By Janet Marinelli
AS THE OLD saying goes, an ounce of prevention is worth a pound of cure. This is especially true of the struggle to control invasive species.
In the New York metropolitan area, where I live, roadsides have been overtaken by solid stands of purple loosestrife, and forest understories are thick with Japanese barberry.
Biologists consider invasive species such as these to be one of the two greatest threats to native plants and animals, second only to the outright loss of habitat to suburban sprawl, agriculture, and industrial development. Land managers fight a daily battle to remove invasives from important natural areas.
The conventional wisdom, at least in horticultural circles, used to be that most invasive plants were introduced accidentally—in agricultural seed stocks, say, or even on the bottom of some unsuspecting tourist’s shoes.
But during the course of researching Brooklyn Botanic Garden’s influential 1996 handbook Invasive Plants: Weeds of the Global Garden, my colleagues and I were dismayed to discover that about half of the worst invasive plants currently degrading natural habitats from coast to coast were brought here intentionally, for horticultural use.
While the vast majority of species planted on highway rights-of-way, in public landscapes, and in home gardens are not invasive, a small percentage have adapted too well and escaped cultivation. These plants have become established, or naturalized, in the wild.
Not every naturalized plant is a threat to native ecosystems, however. The BBG handbook Native Alternatives to Invasive Plants is concerned with those nonnative plants that not only establish viable populations in but also alter the structure and/or functioning of those ecosystems.
Many invasive plants are still being sold as garden specimens or for wildlife plantings and erosion control, despite their documented ability to degrade natural areas. And although no system is in place to effectively screen them for potential invasiveness, new plants from around the world are constantly being introduced to satisfy the preoccupation with the new and exotic that has characterized horticulture for at least the past hundred years.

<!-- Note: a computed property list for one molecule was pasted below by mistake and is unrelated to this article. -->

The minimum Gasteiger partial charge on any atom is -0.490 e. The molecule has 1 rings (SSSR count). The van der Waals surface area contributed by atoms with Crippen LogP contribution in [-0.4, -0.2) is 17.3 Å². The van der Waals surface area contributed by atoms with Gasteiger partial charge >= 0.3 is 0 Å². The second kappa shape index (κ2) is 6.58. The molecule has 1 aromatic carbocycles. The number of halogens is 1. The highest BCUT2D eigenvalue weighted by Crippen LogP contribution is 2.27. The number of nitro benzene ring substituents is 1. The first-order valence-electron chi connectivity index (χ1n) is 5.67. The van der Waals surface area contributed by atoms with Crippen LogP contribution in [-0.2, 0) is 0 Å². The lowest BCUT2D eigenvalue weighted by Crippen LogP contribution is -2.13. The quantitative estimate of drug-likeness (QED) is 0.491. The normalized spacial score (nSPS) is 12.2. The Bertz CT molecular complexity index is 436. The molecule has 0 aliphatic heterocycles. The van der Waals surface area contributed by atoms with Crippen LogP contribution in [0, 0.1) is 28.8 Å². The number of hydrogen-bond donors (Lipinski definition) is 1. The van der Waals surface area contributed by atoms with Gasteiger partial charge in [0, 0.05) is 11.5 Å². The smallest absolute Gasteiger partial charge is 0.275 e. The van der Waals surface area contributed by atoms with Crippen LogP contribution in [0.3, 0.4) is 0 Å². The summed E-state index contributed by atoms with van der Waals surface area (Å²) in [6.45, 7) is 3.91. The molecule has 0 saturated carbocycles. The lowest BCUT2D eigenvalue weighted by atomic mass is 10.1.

The more we learn about invasive plants, the more we realize how difficult they are to control, much less eradicate. The most prudent course of action clearly is to avoid planting these species in the first place.
Since BBG’s original handbook on invasive plants was published, we have received numerous requests for a companion volume featuring ecologically safe alternatives. The Encyclopedia of Native Alternatives to Invasive Plants, at the heart of this book, recommends a variety of beautiful, regionally native species that fill the same needs as the worst nonnative invasive plants commonly used in horticulture.
If you select these species, it is highly unlikely that you will be unleashing North America’s next invasive menace. Regional natives aren’t the only ecologically responsible choices; nonnatives that have been planted in gardens for decades without demonstrating any signs of invasiveness are good candidates for landscaping as well.
But by selecting regional natives you will be preserving the natural character of your area. You will also be preserving the complex interrelationships between the native plants and the butterflies, birds, and myriad other creatures with which they have coevolved.– Brooklyn Botanic Garden